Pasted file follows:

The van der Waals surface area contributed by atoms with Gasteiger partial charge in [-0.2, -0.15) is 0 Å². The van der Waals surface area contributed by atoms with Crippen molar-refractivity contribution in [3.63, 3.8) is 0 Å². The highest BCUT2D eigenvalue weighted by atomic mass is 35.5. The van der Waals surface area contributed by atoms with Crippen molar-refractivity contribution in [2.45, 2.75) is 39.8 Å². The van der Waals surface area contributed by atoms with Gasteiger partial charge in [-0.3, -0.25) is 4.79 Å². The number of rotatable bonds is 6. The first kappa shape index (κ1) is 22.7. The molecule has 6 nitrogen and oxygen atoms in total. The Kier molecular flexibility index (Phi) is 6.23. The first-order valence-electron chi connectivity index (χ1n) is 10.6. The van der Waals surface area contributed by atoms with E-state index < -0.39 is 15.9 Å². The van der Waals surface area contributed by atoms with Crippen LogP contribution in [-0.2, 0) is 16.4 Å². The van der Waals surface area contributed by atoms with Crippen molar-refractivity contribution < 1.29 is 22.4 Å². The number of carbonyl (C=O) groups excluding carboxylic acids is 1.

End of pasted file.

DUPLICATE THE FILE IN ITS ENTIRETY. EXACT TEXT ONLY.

The van der Waals surface area contributed by atoms with Gasteiger partial charge in [-0.2, -0.15) is 0 Å². The van der Waals surface area contributed by atoms with Crippen molar-refractivity contribution in [3.63, 3.8) is 0 Å². The highest BCUT2D eigenvalue weighted by atomic mass is 35.5. The van der Waals surface area contributed by atoms with Crippen molar-refractivity contribution in [2.45, 2.75) is 39.8 Å². The van der Waals surface area contributed by atoms with Gasteiger partial charge in [-0.3, -0.25) is 4.79 Å². The number of rotatable bonds is 6. The first kappa shape index (κ1) is 22.7. The molecule has 6 nitrogen and oxygen atoms in total. The Kier molecular flexibility index (Phi) is 6.23. The first-order valence-electron chi connectivity index (χ1n) is 10.6. The van der Waals surface area contributed by atoms with E-state index < -0.39 is 15.9 Å². The van der Waals surface area contributed by atoms with Crippen LogP contribution in [-0.2, 0) is 16.4 Å². The van der Waals surface area contributed by atoms with Crippen molar-refractivity contribution < 1.29 is 22.4 Å². The number of carbonyl (C=O) groups excluding carboxylic acids is 1.